My mother, Jean Arrington Gabriel, shared memories of her maternal grandmother, Julia Johnson Telfair Small, a woman she described as blind and who smoked a corncob pipe, and her maternal grandfather, Edward Featherston Small, a soldier of the Civil War. A native of Atlanta, mother had faint childhood memories of them both. The stories she and other family members related weren’t so much of Edward as a soldier, but rather of his later years working in Durham, N.C. and later Atlanta as a cigarette salesman for W. Duke, and Sons Company.
Several years ago, I began to research Edward F. Small in the State Archives. The first research tool I used was Broadfoot’s Roster of Confederate Soldiers, 1861-1865 (Volume XIV). I located Edward F. Small, NC 2nd Arty. (36th St. Troops) Co. G, Guidon. Not knowing that term, I looked it up discovering a guidon carried the company flag. My next step was to locate my great-grandfather in North Carolina Troops, 1861-1865: A Roster, Vol. I. Artillery (N.C. Troops).
Edward F. Small mustered in as corporal September 23, 1861, 2nd Company G, 36th Regiment. His recorded age was 17 (though this date would have made him 16). He was discharged at Washington “by reason of ‘hernia—caused by straining in light or flying artillery drill’” January 1, 1862. Small reenlisted 7 months later, August 14, 1862 in Martin County. On November 4, 1863, the battery was transferred to the 13th Battalion N.C. Light Artillery, Company D and stationed in the Cape Fear District.
I then looked at the Compiled Service Records, microfilmed at the National Archives available in our Search Room. There I found several copies of muster roll records and a report of Small’s certificate of disability which provided a physical description of the young soldier—“he is 5 feet, 6 inches high, light complexion, grey eyes, black hair, and by occupation when enlisted a student.” The final muster record for him was dated February, 1865. Hoping to find details of a pension, I searched the Application for Confederate Pensions index in the State Archives Search Room with no luck.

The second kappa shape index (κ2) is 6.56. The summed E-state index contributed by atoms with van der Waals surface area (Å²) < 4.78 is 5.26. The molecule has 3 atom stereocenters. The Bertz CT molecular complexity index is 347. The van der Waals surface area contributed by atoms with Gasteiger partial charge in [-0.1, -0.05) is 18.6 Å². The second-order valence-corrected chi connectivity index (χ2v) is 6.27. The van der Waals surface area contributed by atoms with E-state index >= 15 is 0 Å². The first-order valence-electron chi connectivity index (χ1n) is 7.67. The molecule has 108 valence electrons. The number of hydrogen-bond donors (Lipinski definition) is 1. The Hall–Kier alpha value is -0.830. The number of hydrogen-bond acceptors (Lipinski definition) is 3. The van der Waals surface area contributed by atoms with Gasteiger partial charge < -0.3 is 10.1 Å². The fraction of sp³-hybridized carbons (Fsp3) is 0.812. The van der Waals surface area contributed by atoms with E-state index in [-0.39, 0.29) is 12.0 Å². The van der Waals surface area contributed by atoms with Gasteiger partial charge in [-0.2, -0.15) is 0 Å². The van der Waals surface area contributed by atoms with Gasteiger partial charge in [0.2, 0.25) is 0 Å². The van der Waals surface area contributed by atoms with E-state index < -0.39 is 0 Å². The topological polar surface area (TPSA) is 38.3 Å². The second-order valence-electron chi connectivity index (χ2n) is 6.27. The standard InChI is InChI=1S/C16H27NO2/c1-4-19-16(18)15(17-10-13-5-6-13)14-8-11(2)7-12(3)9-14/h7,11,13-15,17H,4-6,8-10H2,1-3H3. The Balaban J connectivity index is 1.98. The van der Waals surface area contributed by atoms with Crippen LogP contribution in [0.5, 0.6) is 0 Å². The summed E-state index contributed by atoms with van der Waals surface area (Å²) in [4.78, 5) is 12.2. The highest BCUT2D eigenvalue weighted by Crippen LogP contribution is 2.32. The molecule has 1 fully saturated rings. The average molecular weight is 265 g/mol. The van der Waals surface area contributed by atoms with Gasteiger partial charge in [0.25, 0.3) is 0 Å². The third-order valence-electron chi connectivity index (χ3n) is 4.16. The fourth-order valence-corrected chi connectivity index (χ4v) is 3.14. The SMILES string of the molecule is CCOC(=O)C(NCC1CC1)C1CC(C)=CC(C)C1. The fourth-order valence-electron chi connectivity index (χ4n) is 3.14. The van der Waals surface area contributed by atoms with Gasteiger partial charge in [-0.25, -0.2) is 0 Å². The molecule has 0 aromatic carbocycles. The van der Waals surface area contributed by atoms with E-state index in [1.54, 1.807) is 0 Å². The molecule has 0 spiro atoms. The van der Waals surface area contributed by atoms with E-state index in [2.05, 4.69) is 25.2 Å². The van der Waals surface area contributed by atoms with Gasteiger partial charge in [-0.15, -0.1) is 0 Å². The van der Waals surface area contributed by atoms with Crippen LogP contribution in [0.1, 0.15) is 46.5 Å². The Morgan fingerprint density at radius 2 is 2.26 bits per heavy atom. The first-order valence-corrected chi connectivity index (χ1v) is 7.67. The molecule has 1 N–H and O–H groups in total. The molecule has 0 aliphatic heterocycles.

After the war, Small worked as a traveling photographer from 1868-1883 in the North Carolina cities of High Point, Greensboro, Durham, Winston-Salem, Goldsboro, Clinton, and Lexington. In 1870 he married Julia Johnson Telfair in Johnston County. In 1883 he went to work for Washington and James B. Duke as a cigarette salesman and marketer, finally settling in Atlanta. I believe all his children were North Carolina-born—my mother’s mother, Gertrude Small Arrington, was born in High Point. Edward F. Small died June 7, 1924 while attending a reunion of Confederate soldiers in Memphis, Tennessee. I was able to locate the citation of his death certificate from an online index, Tennessee Death Index, from the Tennessee State Library and Archives.
Some details from Edward F. Small’s life were found in Photographers in North Carolina: the First Century, 1842-1941 by Stephen E. Massengill. Small’s papers, referencing his years with W. Duke, and Sons Company are held in the Rare Book, Manuscript, and Special Collections Library, Duke University.